Saturday, May 14, 2005

TV: Happy Memories of Duct Tape and Home-made Hang Gliders

Toward the end of its run, MacGyver got goofy, preachy and derivative, and I lost interest. So when I picked up the DVD boxed set of the first season, it'd been a long time since I'd seen any of it, and I wasn't expecting a lot. I bought the set out of loyalty to something I'd once enjoyed very much, as a final gesture of affection.

Maybe it's that low expectations can help a TV show tremendously, but what a happy rediscovery these discs were. I'd forgotten how irresistibly likeable the MacGyver character was, how hunky Richard Dean Anderson was back then (not that he's not still easy on the eyes), and how much fun creative kitchen chemistry became when it was used to blow up bad guys or escape from corrupt (and not especially competent) Bulgarian officials or greedy (and not especially competent) South American drug dealers.

The missions against minions of the now-defunct Evil Soviet Empire are almost the only thing about this series that feels dated -- repeated references to East Berlin are slightly jarring these days. OK, there also are those shirts with the standup collars, and the hooky pop-rock soundtrack is almost too perky to be endured, but most of the story lines were serviceable enough at the time to retain a viewer's interest even now. It's still possible to wait with pleasant anticipation to find out what mundane set of objects MacGyver will slap together to create a bomb or a rocket or a hang glider...or God only knows what else.

And of course, that was the main point. I say the plots were serviceable, but they weren't so inventive or original that they would've stood up well without the improvized gadgets. The story lines went like this: Bad guys do something bad or plan to do something bad; Mac is called in to stop them; bad guys try to thwart Mac's efforts and almost succeed; Mac invents something out of junk and thin air that swats the bad guys down like drunken gnats. That general plot scenario pretty much sums up every action/adventure TV show that's ever aired; it's the cleverness of the home-made, low-tech gear that distinguished this series.

Perhaps more importantly, the series made science look cool and fun, so much so that the producers sometimes left an ingredient or two out of the recipes for explosives, for fear little kids would blow themselves up while emulating the hero. (Those of us who've always thought science was cool and fun felt vindicated.) And MacGyver made resourceful genius look easy. Anybody with half a lick of common sense and a roll of duct tape could do a lot of what MacGyver did -- we'd just never thought of doing it until Mac pointed the way. We believed that MacGyver could build a bomb out of a stick of chewing gum, and if we paid attention, we could figure out how, too. And the scripts managed to explain how it all worked without huge amounts of exposition, in language the average viewer easily could understand.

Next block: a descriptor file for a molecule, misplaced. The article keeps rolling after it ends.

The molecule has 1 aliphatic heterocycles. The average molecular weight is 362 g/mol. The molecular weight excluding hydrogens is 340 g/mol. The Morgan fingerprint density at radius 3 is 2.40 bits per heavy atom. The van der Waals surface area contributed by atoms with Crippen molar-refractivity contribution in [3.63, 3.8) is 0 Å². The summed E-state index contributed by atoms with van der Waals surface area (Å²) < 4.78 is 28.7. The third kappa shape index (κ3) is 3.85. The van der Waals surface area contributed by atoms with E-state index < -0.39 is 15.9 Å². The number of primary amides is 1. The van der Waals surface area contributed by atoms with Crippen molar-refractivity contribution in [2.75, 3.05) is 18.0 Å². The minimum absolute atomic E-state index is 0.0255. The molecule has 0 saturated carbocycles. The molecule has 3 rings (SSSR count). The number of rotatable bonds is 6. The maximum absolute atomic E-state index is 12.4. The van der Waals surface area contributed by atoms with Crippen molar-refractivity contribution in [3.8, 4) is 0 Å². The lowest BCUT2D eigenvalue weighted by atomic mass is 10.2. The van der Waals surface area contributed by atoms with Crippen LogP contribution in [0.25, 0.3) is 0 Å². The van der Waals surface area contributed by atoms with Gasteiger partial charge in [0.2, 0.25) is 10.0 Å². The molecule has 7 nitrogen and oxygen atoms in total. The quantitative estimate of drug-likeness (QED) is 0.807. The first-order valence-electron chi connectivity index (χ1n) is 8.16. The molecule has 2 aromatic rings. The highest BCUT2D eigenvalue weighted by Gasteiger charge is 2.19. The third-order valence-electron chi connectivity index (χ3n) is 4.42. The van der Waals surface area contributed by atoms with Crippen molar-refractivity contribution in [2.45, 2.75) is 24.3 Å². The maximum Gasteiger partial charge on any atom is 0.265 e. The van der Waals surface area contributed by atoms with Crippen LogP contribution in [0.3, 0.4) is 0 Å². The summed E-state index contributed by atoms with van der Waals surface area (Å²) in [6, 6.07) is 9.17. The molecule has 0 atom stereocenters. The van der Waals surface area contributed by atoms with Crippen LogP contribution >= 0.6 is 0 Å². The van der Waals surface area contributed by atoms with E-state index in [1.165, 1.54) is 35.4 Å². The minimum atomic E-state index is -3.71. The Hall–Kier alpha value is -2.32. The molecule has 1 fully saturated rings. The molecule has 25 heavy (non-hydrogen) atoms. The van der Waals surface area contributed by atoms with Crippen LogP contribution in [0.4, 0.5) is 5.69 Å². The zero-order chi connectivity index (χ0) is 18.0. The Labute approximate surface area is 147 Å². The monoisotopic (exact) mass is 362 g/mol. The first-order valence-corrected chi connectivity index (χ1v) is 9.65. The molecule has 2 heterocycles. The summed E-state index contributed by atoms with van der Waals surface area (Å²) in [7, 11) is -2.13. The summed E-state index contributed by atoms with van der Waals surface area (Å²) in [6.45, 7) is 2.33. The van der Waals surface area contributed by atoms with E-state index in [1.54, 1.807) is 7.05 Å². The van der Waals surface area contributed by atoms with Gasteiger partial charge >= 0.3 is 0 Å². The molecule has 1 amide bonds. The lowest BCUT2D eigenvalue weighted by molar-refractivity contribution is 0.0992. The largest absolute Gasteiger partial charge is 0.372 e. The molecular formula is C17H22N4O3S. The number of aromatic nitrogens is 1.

The show demonstrated that it was possible to be scientific without being geeky. You could even be a girl scientist, which was tougher to swallow back then than it is today. Then again, MacGyver had moments of sublime geekiness, like an attempt to cook breakfast for his landlord with a robot he obviously hadn't tested beforehand. Thus, another part of the show's message was that it's OK to be a geek, as long as your motives are pure (and you keep plenty of paper towels on hand to wipe up the broken eggs).

I suppose the series' age is part of the reason why there aren't any special features with these discs. Probably back then nobody was thinking there'd be a need for a "making-of" featurette or for keeping any deleted scenes or bloopers. But a fair number of people involved, including Anderson and recurring guest star Bruce McGill, are still around, and a few of their reminiscences would've made this set a real gem. We couldn't have had an interview or two? Nevertheless, for those who loved the series before it went all mystical and started doing things like a cheesy parody of Raiders of the Lost Ark, this set's a must-have.

And now I'm eagerly awaiting the May 24 release of another old favorite -- Airwolf. Hit the turbos, Dom.


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